Sei sulla pagina 1di 4

Test #1 Study Guide

Test #1 will be February 8, 2017.

Section 1. Select the correct answer for the following multiple choice questions (8 questions x 2
points each = 16 points)

1. Which of the following are all premise indicators?


a. Hence, thus, implies that.
b. Accordingly, seeing that, inasmuch as.
c. For, given that, because.
d. As, consequently, because.

2. Which of the following are all arguments?


a. Reports, arguments from signs, arguments from authority.
b. Causal inferences, explanations, warnings.
c. Illustrations, conditional statements, pieces of advice.
d. Syllogisms, predictions, generalizations.

3. Which of the following are all deductive arguments?


a. Arguments from analogy, predictions, causal inferences.
b. Predictions, hypothetical syllogisms, arguments from authority.
c. Arguments based in mathematics, hypothetical syllogisms, generalizations.
d. Categorical syllogisms, arguments from definition, disjunctive syllogisms.

4. An argument whose conclusion rests on the definition of a word used in the premises is:
a. A deductive argument.
b. A valid argument.
c. A sound argument.
d. An inductive argument.

Section 2. In the following questions, you are to identify whether it is an argument or a


nonargument, and if it is an argument identify the conclusion. For each question, therefore,
select the best answer for each (8 questions x 3 points each = 24 points).

5. For a long time, Haydn’s music was regarded as genial and lively, and much of its depth,
wit, and brilliance went unnoticed. This was because only a few of his compositions were
performed regularly at concerts. Nowadays, however, much more of Haydn’s music is
being performed, and the extraordinary range of his achievement is being recognized.
Jeffrey Yudkin, Understanding Music, 4th edition
a. Argument; conclusion: For a long time … went unnoticed.
b. Argument; conclusion: Only a few of his compositions … at concerts.
c. Nonargument.
d. Argument; conclusion: The extraordinary range … is being recognized.
6. While the topical application of fluoride to children’s teeth can help reduce decay, the
addition of fluoride to drinking water is definitely not a good idea. Fluoride in drinking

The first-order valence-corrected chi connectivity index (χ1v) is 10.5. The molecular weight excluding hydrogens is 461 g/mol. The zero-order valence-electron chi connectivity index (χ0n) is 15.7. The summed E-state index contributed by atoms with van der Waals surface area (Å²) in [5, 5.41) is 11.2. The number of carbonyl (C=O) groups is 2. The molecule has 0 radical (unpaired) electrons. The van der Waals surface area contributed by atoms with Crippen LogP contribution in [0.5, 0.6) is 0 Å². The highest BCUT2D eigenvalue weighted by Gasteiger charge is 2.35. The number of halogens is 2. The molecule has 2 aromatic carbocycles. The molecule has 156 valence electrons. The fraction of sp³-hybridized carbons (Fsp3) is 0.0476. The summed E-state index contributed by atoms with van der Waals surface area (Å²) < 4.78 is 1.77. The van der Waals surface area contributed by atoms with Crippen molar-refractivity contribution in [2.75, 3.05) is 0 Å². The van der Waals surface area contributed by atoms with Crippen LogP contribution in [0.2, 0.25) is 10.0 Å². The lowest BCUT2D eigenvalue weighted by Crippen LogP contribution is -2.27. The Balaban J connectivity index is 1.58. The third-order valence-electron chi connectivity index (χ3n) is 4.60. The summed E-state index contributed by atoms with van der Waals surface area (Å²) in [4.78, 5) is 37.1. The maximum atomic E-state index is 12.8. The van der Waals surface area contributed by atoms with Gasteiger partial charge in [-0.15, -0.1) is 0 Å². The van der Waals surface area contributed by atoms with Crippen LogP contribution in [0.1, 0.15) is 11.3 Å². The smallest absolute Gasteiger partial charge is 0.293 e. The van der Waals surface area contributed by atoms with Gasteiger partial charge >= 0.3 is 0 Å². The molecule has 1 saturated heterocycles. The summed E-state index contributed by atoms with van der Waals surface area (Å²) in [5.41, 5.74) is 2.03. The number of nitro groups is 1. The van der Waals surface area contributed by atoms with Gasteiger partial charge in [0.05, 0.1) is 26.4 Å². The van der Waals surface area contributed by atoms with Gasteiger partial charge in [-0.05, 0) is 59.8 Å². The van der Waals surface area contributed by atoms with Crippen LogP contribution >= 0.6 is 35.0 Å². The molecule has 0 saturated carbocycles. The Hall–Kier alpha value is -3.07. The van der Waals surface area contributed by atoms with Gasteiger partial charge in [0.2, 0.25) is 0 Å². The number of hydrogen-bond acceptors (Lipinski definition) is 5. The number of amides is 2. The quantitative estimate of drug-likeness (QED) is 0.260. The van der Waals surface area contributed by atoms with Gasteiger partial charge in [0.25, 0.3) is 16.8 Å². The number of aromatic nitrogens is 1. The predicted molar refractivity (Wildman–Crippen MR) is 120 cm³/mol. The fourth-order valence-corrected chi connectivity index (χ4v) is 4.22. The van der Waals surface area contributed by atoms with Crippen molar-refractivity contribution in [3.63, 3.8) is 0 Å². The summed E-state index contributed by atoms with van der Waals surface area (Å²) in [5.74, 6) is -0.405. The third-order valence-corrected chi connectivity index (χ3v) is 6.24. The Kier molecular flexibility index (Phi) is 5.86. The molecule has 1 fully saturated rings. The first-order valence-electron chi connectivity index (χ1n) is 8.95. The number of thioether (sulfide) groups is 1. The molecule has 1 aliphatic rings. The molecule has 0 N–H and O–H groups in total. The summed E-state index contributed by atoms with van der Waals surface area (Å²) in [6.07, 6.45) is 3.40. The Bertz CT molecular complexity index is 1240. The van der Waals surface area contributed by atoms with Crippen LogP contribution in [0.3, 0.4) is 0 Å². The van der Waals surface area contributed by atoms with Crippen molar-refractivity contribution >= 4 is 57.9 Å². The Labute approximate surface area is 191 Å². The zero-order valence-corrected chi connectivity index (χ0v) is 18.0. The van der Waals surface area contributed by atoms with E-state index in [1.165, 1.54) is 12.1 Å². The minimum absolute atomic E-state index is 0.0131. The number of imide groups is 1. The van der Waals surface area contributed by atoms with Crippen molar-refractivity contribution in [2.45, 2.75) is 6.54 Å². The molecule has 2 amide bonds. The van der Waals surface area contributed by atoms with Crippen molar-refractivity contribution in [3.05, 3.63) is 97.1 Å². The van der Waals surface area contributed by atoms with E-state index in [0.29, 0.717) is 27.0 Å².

water has caused widespread dental fluorosis (mottled and discolored enamel), it is a
cumulative poison, which means that it builds up in bone and tissue, and it has been linked
to lower IQ in children and to Alzheimer’s disease in adults.
a. Argument; conclusion: The addition of fluoride … not a good idea.
b. Argument; conclusion: Fluoride is a cumulative poison.
c. Nonargument.
d. Argument; conclusion: The topical application of fluoride … reduce decay.

7. The aim of an experiment is not to prove that a hypothesis is correct. Rather, the aim is to
demonstrate that it is highly probable that the hypothesis is correct. Researchers ask the
question in the following way: “What is the probability that the results I have obtained could
have been found by chance alone?” Hence, social psychology, like most other sciences,
deals with probabilities rather than absolutes.
Stephen Worchel, et al., Understanding Social Psychology, 5th edition
a. Argument; conclusion: Social psychology … probabilities rather than absolutes.
b. Argument; conclusion: Rather, the aim … probable that the hypothesis is correct.
c. Argument; conclusion: The aim of an experiment … the hypothesis is correct.
d. Nonargument.

8. If carbon dioxide levels have been rising for years, the polar ice caps are melting, the
frequency and intensity of hurricanes is increasing, and the acidity of sea water is rising,
then climate change is for real, it’s not just a delusion of leftist thinking, and the nations of
the world must unite to address the threat.
a. Argument; conclusion: It’s not just a delusion of leftist thinking.
b. Argument; conclusion: The nations of the world must unite to address the threat.